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Thursday, 8 August, 2002, 17:21 GMT 18:21 UK
Eyewitness: Crumbling Afghan lifeline
The mouth of the Salang Tunnel
Vital repairs on the Salang Tunnel are urgently needed

High in the Hindu Kush mountains, the air is thin at the summit of the Salang Pass, more than 3,000 metres above sea-level.


There's a real risk that someone will stray off the road and set off one of these mines

Tom Dibbs,
Halo Trust
A chill wind whips across the jagged peaks.

As overloaded buses, trucks and tankers struggle up the winding pass, they drive through pillared concrete galleries, designed to protect the road from avalanches.

Finally, the traffic reaches the Salang Tunnel, built by Soviet engineers in the 1960s to give Afghanistan a much-needed north-south road artery and supply route.

Now the tunnel and its approaches are in a critical state of disrepair.

Unlit and water-logged

Both ends of the 2.6-km tunnel were blown up by the forces of the late Ahmed Shah Masood in the 1990s to stop the Taleban advancing northwards.

The Salang Tunnel is still operational for now, but the rubble-strewn southern entrance is a ragged hole cut into the mountainside.

The larger vehicles have to manoeuvre their way in with the utmost care.

Inside, the atmosphere is eerie and fetid. The tunnel is unlit and there is no longer any ventilation system.

The road is water-logged in places and exhaust fumes fill the air, posing a real danger to anyone unfortunate enough to break down.

It is a relief to reach the daylight at the northern end of the tunnel where the original concrete facade - a blue arch - remains intact.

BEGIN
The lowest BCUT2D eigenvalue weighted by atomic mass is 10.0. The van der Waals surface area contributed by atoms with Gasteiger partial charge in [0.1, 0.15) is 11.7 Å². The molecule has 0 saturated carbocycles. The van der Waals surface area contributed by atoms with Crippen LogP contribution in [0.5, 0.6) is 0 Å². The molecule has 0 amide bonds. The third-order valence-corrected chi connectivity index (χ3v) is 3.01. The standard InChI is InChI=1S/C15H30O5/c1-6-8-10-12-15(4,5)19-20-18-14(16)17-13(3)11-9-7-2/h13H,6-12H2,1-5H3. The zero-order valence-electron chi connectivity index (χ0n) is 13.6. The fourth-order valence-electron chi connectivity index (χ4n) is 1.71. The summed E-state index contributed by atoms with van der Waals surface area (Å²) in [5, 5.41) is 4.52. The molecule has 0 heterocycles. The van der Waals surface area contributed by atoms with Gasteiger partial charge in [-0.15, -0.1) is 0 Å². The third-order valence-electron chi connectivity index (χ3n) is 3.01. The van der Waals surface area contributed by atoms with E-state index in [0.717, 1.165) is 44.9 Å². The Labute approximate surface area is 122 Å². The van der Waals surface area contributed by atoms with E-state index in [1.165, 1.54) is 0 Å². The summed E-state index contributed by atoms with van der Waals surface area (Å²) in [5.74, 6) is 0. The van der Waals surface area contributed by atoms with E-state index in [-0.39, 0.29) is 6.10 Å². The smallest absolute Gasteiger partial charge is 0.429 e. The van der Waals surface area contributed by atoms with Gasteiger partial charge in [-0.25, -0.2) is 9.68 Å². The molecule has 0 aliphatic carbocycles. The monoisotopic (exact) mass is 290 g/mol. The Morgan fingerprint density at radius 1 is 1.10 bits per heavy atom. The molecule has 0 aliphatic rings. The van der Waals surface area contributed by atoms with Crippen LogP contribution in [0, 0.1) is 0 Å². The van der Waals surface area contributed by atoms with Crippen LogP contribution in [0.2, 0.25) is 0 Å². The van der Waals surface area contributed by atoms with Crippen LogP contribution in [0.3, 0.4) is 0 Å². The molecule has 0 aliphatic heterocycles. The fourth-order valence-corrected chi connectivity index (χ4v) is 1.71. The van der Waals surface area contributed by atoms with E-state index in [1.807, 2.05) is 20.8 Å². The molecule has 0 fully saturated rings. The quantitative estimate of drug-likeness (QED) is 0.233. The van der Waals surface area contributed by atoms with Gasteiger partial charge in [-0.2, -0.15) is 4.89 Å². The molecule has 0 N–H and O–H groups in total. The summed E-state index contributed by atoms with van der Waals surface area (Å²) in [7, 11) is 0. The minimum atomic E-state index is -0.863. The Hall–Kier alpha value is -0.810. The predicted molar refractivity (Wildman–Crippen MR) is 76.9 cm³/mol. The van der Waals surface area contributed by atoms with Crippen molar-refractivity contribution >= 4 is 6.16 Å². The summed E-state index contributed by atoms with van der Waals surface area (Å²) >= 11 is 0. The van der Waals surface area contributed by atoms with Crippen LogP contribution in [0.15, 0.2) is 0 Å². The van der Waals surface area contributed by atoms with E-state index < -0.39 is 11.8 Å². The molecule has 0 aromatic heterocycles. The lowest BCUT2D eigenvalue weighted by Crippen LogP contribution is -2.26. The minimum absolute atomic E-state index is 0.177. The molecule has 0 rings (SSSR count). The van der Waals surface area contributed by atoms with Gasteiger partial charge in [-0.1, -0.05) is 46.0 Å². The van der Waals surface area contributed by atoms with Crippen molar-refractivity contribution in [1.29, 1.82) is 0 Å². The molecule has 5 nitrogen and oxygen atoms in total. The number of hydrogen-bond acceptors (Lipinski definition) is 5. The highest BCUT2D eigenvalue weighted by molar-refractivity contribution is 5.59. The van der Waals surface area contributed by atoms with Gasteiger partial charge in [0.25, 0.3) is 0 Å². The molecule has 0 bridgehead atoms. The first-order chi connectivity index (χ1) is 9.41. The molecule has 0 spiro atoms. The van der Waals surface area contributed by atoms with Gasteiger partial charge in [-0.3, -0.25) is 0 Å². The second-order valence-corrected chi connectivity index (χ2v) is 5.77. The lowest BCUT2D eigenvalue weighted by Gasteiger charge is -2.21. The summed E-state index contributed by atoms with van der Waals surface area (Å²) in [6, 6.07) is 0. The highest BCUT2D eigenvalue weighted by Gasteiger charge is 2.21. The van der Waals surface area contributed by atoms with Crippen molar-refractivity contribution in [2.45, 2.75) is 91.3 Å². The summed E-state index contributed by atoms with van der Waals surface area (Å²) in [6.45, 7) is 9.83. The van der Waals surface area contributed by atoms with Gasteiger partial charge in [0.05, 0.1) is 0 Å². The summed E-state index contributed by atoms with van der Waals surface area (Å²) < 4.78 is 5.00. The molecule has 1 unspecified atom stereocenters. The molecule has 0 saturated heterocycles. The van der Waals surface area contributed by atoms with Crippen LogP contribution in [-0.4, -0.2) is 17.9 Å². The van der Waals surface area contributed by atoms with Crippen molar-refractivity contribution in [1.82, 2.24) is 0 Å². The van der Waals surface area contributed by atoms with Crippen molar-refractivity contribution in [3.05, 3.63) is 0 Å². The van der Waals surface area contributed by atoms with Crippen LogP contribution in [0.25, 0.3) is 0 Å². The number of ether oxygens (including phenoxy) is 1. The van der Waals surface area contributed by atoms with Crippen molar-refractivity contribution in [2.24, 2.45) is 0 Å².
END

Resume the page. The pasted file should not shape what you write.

However, the buildings nearby that once housed the tunnel's maintenance system, lie in ruins.

"It's not just the tunnel that poses a problem", said Afghanistan's Minister of Public Works, Abdullah Ali.

"There are many bridges that have been demolished and retaining walls that need to be built. We're trying our best, but we're waiting for the donors and the contractors," he added.

Mine risk

For decades, the dramatic Salang Pass has been a theatre of conflict.


We're trying our best, but we're waiting for the donors and the contractors

Public Works Minister Abdullah Ali
In the 1980s, the Russian forces occupying Afghanistan were repeatedly ambushed by the Mujahideen, while more recently this was a front-line between the Taleban and the Northern Alliance.

A short distance from the summit, de-mining teams are at work, clearing the verges of anti-tank mines.

The mines have been planted within one or two metres of the main road.

"There are a thousand vehicles a day passing up and down here," said Tom Dibbs of the Halo Trust, which is carrying out much of the mine clearance work.

"And there's a real risk that someone will stray off the road and set off one of these mines", he added.

However, progress is slow. The ground is baked rock-hard, making the task of unearthing the mines much more difficult.

Reconstruction challenge

The repairs to the Salang Pass and the tunnel are a priority for Afghanistan's Transitional Administration.

The road to the Salang Tunnel
Mines along the road are a real danger

The government says it needs between $4m and $6m to carry out the work.

This is just one aspect of the multi-billion dollar reconstruction programme that must be implemented for the entire country.

The World Bank has also acknowledged that the work on the Salang Tunnel and the approach roads needs to be undertaken quickly, ideally starting before the onset of winter.

However, it is thought unlikely that the major repairs to this key economic and humanitarian lifeline will begin before next year.


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28 Jul 02 | South Asia
07 Feb 02 | South Asia
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21 Jan 02 | South Asia
18 Dec 01 | Media reports
10 Dec 01 | South Asia
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